Though Professor Barnett had many interests—classical music, photography, fencing, and flying airplanes, plus annual trips to Saint-Barthélemy Island (St. Bart’s) in the Caribbean and the Stratford Theatre Festival in Ontario, among them—he remained nearly as active with the university after his retirement, in 1993, as he had been while teaching.
He maintained an office at Taubman, where he worked on developing architectural acoustics teaching software, Acoustic 2D and Acoustic 3D, that the college uses today.
A lifelong physicist-at-heart, he devotedly attended the physics department’s Saturday Morning Physics lecture series. Barnett passionately encouraged less scientifically-inclined acquaintances to attend so that they could understand the importance of considering how physics impacts the world around us every day—not in a vacuum but in concert with other disciplines.
Riley Sechrist recieved an award from the Barnett fund as a first-year graduate student in the physics department. She studies photosynthesis using a technique called ultrafast spectroscopy. Sechrist also served as president of the Society for Women in Physics (SWIP), a student-led group that aims to create a supportive and inclusive community in physics.
“I'm very grateful for Professor Barnett's generosity, and that the physics department believed my work was promising enough to justify supporting me. My first year at Michigan was full of challenging courses,” she said, echoing Guo's sentiments on the topic of how graduate student awards represent so much more than financial support. “But knowing that I had been chosen to receive this funding helped to reassure me that others in the department believed I could succeed in the program.”
“I enjoyed meeting Professor Barnett, who was genuinely interested in my work. We talked at length about the classes I was taking and our respective fields of research,” recalled Sechrist. “His enthusiasm for physics was infectious.”
Brad Orr, U-M’s associate vice president for research, science, and engineering, and former chair of the physics department, enjoyed seeing Barnett at Saturday Morning Physics.
Barnett also enthusiastically served as an acoustic consultant for the 2003 renovation of one of the university’s most treasured performance spaces, Hill Auditorium (a monument to perfect acoustics resulting from a collaboration between architect Albert Kahn and noted acoustical engineer Hugh Tallant). Speaking of the renovation, he pointed out that even the upholstery on the seats could affect the sound absorption and overall acoustic quality.
"I remember him discussing Hill Auditorium with the awe and respect that only both an architect and acoustician could have," said Orr. "Norm was the rare individual who combined his love of science and art into a lifetime of adventure."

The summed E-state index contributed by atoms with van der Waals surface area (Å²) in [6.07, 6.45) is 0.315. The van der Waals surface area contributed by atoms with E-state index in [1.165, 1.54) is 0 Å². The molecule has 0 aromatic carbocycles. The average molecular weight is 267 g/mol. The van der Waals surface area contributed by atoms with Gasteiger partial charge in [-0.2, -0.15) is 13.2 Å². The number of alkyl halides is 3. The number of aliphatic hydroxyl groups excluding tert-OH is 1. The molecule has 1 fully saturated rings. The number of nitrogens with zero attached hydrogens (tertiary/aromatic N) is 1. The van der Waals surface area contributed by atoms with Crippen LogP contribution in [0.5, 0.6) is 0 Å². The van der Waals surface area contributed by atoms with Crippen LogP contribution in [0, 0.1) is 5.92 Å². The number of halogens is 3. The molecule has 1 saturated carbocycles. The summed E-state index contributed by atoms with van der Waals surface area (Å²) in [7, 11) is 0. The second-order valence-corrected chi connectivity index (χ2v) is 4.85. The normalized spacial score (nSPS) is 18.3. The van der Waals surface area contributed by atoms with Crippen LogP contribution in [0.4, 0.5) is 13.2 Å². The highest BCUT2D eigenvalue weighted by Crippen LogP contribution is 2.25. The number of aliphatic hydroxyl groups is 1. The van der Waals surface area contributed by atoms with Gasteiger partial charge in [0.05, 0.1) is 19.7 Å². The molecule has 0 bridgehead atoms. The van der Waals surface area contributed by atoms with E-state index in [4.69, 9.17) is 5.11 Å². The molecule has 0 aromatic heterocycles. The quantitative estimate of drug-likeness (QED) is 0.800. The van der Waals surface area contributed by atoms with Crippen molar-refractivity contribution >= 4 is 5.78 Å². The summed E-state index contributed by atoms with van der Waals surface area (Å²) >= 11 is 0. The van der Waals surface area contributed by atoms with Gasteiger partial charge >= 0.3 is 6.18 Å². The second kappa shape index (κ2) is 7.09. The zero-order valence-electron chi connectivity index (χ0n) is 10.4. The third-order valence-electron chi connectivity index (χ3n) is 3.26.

"Identifiable by his small stature, erect bearing, and tweed cap, [Professor] Barnett was a fixture at iconic Ann Arbor locations for more than seven decades,” noted Janice Harvey, Director of Development and Alumni Relations for Taubman College, in the Spring 2019 issue of Portico. “He is immortalized in a mural hanging above the display case at Monahan's Seafood, where he is depicted [far right, in cap and plaid scarf] choosing his Friday evening supper."
The mural, Monahan’s Fish Market (2013), is by artist Sarah Innes (BFA 1979; MFA 1989), who was struck by Barnett's "distinguished air." The original hangs at Casey's Tavern in Ann Arbor, and was commissioned by Bill Martin, owner of Casey’s and former U-M athletic director. A print can also be found hanging at Monahan's in the Kerrytown Market.
Research Spotlight: Xiaoyu Guo
Xiaoyu Guo, 2020-21 Recipient of the Norman E. and Mary E. Barnett Fellowship
My current research mainly focuses on two-dimensional (2D) magnetism. The field of 2D physics, which studies atomically thin materials, sprung up since the first isolation of monolayer graphene, a single atomic layer of graphite in 2004. Despite the many discoveries in 2D materials, 2D magnetism has been long sought for but was only realized for the first time in 2017, and the understanding of 2D magnets is at a very elementary stage. I set off my research in 2D magnets using 2D chromium triiodide (CrI3), one of the first 2D magnets realized in 2017, as an archetype and applying sophisticated optical techniques to study the interplay between 2D magnetism and structural changes in 2D magnets.
The Barnett Fellowship enables me to carry out the research project in a more comprehensive manner. Thanks to the fellowship, this semester I am able to devote more time to studying the coupling between magnetism and lattice structure from two approaches which are complementary to each other. The first approach is to study phonons, or lattice vibrations of the crystal using optical Raman spectroscopy. We successfully resolved the intimate interplay between the structure and magnetic phase. A manuscript is in preparation and I will also present the results in the coming APS March Meeting, the largest event for the condensed matter community. The second approach is to use nonlinear optical techniques to probe the ground state of 2D CrI3. This project is still on-going, and I am working on the construction of the experimental setup.
In the future, I plan to explore more of 2D magnetism, including other materials apart from CrI3, their heterostructures and other intriguing phases in them. The Barnett Fellowship will surely boost my confidence and reinforce my enthusiasm along the way to the ultimate goals.